💡Tip #3: A Moment Of Clarity Please!

A lack of clarity could put the brakes on any journey to success.

Steve Maraboli, Behavioral Scientist

For any data project (or any project for that matter!) to be successful, clarity is crucial. If you can secure clarity, then you can create clarity. Your project is doomed to failure, plus frustration and disappointment to boot, if your stakeholder or client has not clearly defined the questions the project should answer through your work.

💡Tip #4: Time Series Variation Fully Under (A) Control (Chart)

If sales drop by 15% in one week woeful cries of dismay and alarm a followed by the analysist’s attempt to query a whole load of random items to find the cause of the terrible affair. How on earth can an analyst ever hope to uncover the mystery of exactly which factors caused sales to decrease from the week before? Answer—with great difficulty (better we keep to impossible).

There is a magic in graphs. The profile of a curve reveals in a flash a whole situation — the life history of an epidemic, a panic, or an era of prosperity. The curve informs the mind, awakens the imagination, convinces.

Henry D. Hubbard(1870-1943), member of the U.S. Bureau of Standards

Help is at hand to pinpoint whether the 15% decrease is of real importance or perhaps it’s just a random variation based on historical results. The helping hand is the control chart.

Data are plotted in time order. The control chart contains a central line for the average. Then there is an upper line for the upper control limit and finally a lower line for the lower control limit – typically two standard deviations above and below the central line. Current data are compared to these lines and conclusions can be drawn on whether a variation is really unusual or more just a random variation. Using the sales percentage to week-over-week, you can clearly conclude whether the 15% increase was just plain normal or plain not.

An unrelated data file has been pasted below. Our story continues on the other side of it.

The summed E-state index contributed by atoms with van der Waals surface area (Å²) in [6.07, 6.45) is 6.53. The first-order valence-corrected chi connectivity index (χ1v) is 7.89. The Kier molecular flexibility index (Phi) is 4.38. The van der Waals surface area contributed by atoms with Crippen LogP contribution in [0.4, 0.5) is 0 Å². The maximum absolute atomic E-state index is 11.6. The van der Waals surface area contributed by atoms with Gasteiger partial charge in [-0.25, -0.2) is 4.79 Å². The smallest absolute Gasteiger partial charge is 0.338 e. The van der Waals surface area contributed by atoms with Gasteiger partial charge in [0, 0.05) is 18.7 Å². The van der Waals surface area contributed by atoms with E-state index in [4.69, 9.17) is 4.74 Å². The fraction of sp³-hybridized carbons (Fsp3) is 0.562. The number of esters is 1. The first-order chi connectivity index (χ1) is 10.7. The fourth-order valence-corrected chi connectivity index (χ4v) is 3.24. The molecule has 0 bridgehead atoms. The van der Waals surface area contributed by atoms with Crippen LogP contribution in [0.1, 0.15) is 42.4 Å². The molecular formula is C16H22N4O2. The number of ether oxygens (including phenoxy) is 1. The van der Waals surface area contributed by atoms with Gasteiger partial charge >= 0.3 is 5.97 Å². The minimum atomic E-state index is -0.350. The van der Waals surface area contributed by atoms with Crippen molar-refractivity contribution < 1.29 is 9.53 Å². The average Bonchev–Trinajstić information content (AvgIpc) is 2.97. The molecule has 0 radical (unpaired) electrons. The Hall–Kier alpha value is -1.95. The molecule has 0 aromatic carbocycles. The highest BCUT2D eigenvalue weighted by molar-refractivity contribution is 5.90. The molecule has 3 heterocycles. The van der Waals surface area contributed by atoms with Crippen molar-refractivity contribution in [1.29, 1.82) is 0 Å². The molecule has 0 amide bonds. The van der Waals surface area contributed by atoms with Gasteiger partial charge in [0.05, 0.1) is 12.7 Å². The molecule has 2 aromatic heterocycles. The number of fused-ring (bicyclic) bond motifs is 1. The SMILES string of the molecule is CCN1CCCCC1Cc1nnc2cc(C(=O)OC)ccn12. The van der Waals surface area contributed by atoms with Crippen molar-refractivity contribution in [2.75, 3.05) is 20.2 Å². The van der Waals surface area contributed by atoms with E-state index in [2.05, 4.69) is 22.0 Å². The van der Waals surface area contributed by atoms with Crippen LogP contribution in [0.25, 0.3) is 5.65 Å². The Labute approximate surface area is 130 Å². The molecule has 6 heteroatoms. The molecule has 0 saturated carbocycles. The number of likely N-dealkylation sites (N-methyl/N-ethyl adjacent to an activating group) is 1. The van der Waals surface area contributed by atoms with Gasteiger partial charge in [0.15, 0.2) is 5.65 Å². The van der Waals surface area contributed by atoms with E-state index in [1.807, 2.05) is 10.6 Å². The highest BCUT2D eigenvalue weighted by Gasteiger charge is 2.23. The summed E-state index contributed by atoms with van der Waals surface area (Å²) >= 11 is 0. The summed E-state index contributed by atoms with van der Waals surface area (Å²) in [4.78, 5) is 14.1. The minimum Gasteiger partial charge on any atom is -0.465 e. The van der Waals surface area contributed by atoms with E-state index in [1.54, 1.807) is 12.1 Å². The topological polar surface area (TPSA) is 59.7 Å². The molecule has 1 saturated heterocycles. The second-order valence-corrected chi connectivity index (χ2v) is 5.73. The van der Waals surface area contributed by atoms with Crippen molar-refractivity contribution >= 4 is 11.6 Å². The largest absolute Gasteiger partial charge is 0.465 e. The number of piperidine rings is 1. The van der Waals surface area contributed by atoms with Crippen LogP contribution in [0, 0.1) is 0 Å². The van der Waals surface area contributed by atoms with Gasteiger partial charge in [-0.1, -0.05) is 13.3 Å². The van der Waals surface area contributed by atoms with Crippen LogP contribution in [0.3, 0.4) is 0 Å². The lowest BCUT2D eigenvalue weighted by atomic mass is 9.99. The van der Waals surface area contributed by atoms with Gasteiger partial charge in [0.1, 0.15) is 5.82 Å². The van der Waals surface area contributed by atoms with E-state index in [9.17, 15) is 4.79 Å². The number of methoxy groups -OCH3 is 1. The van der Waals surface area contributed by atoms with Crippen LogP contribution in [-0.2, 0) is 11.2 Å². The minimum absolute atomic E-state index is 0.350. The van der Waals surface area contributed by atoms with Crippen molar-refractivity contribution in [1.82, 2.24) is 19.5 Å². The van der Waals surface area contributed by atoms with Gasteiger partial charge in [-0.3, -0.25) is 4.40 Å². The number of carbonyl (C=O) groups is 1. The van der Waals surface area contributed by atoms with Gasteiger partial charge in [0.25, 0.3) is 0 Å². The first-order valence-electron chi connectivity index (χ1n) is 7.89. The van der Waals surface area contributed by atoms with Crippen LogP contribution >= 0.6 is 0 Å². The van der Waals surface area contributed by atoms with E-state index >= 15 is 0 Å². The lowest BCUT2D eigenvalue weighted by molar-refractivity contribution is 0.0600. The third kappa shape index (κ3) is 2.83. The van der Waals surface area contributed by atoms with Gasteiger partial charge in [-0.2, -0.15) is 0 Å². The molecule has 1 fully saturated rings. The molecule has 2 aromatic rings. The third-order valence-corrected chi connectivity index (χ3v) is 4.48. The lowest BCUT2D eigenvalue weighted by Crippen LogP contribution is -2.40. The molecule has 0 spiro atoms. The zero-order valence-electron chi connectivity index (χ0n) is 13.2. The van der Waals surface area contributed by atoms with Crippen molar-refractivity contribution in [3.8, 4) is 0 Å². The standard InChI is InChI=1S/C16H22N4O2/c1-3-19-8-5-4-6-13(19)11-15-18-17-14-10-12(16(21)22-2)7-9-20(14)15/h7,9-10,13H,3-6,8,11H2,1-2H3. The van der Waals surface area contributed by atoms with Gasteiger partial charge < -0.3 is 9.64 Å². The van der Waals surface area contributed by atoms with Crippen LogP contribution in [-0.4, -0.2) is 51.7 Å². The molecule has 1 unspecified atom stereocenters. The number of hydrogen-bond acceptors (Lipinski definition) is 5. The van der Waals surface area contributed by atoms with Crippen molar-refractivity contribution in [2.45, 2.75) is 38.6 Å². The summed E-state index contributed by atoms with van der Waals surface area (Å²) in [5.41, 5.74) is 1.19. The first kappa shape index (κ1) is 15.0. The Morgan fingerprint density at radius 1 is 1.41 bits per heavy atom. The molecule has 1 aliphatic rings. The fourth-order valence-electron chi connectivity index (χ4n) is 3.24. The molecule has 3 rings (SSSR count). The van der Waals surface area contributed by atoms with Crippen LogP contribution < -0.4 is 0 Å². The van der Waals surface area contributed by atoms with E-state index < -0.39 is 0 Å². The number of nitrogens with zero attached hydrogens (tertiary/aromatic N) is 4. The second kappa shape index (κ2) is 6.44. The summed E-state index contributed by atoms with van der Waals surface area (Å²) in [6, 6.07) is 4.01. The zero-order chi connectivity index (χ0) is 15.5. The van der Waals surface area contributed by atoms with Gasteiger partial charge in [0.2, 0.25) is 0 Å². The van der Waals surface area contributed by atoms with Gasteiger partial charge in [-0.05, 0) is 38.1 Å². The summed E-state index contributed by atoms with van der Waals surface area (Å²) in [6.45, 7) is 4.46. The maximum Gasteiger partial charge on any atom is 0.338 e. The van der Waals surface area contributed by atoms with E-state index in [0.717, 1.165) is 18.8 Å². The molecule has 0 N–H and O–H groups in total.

💡Tip #5: A Time To Design… A Time To Format

The greatest value of a picture is when it forces us to notice what we never expected to see.

John Tukey, American mathematician

The whole idea behind data visualization is communicating to your target audience, inspiring trust and being downright credible. If your insight is worth sharing, then presentation truly matters. Investing in design and formatting leaves a wake of impressed followers. It’s such a waste if the data and analysis are fantastic, but they never resonate with anyone else but you.  You need to be engaging and insightful in your data visualization quest, not just a number-cruncher with a display. In short, calculate some time for design!

💡Tip #6: Must-Have Analyses

For all those who wouldn’t know a candlestick chart if it lit up in our faces, and those with little time, RetentionX is one of the smartest solutions on the market. Non-specialists can easily reap the benefits of a fool-proof data-analysis system with gorgeous, meaningful data visualization. RetentionX uses AI-driven data analysis and can be up and running within 120 minutes and fully integrated with existing systems. It reveals hidden value in data, helps to predict future outcomes and provides recommendations for action.



Shelby Temple, „5 Amazing Tips for Data Visualization“

SaaS expert operating at the interfaces of business, data and technology – Head of Implementation at Personio, Europe's leading HR software.